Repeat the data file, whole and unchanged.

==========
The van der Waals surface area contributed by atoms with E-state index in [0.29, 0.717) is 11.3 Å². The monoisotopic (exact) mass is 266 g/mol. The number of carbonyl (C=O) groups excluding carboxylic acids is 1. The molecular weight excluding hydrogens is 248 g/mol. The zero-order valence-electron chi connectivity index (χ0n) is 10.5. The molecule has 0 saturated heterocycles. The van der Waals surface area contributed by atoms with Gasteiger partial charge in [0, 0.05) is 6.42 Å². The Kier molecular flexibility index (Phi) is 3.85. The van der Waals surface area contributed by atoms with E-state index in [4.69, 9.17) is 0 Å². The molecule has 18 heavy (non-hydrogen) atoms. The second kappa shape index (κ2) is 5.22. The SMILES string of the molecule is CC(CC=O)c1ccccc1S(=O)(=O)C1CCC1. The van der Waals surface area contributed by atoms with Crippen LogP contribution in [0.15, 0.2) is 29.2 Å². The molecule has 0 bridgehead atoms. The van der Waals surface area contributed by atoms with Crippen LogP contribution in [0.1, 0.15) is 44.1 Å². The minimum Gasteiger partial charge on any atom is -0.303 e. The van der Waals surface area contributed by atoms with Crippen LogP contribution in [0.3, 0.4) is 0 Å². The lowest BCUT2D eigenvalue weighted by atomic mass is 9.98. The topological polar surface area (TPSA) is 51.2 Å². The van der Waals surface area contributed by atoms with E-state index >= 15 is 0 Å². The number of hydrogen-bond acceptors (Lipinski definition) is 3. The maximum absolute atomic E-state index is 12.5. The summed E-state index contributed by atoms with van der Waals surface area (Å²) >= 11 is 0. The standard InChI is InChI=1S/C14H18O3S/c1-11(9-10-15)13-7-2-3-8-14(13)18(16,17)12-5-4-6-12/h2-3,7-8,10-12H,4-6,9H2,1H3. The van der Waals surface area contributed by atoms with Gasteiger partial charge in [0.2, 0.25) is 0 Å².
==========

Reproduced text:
The van der Waals surface area contributed by atoms with E-state index in [0.29, 0.717) is 11.3 Å². The monoisotopic (exact) mass is 266 g/mol. The number of carbonyl (C=O) groups excluding carboxylic acids is 1. The molecular weight excluding hydrogens is 248 g/mol. The zero-order valence-electron chi connectivity index (χ0n) is 10.5. The molecule has 0 saturated heterocycles. The van der Waals surface area contributed by atoms with Gasteiger partial charge in [0, 0.05) is 6.42 Å². The Kier molecular flexibility index (Phi) is 3.85. The van der Waals surface area contributed by atoms with E-state index in [4.69, 9.17) is 0 Å². The molecule has 18 heavy (non-hydrogen) atoms. The second kappa shape index (κ2) is 5.22. The SMILES string of the molecule is CC(CC=O)c1ccccc1S(=O)(=O)C1CCC1. The van der Waals surface area contributed by atoms with Crippen LogP contribution in [0.15, 0.2) is 29.2 Å². The molecule has 0 bridgehead atoms. The van der Waals surface area contributed by atoms with Crippen LogP contribution in [0.1, 0.15) is 44.1 Å². The minimum Gasteiger partial charge on any atom is -0.303 e. The van der Waals surface area contributed by atoms with Crippen LogP contribution in [0.3, 0.4) is 0 Å². The lowest BCUT2D eigenvalue weighted by atomic mass is 9.98. The topological polar surface area (TPSA) is 51.2 Å². The van der Waals surface area contributed by atoms with E-state index >= 15 is 0 Å². The number of hydrogen-bond acceptors (Lipinski definition) is 3. The maximum absolute atomic E-state index is 12.5. The summed E-state index contributed by atoms with van der Waals surface area (Å²) >= 11 is 0. The standard InChI is InChI=1S/C14H18O3S/c1-11(9-10-15)13-7-2-3-8-14(13)18(16,17)12-5-4-6-12/h2-3,7-8,10-12H,4-6,9H2,1H3. The van der Waals surface area contributed by atoms with Gasteiger partial charge in [0.2, 0.25) is 0 Å².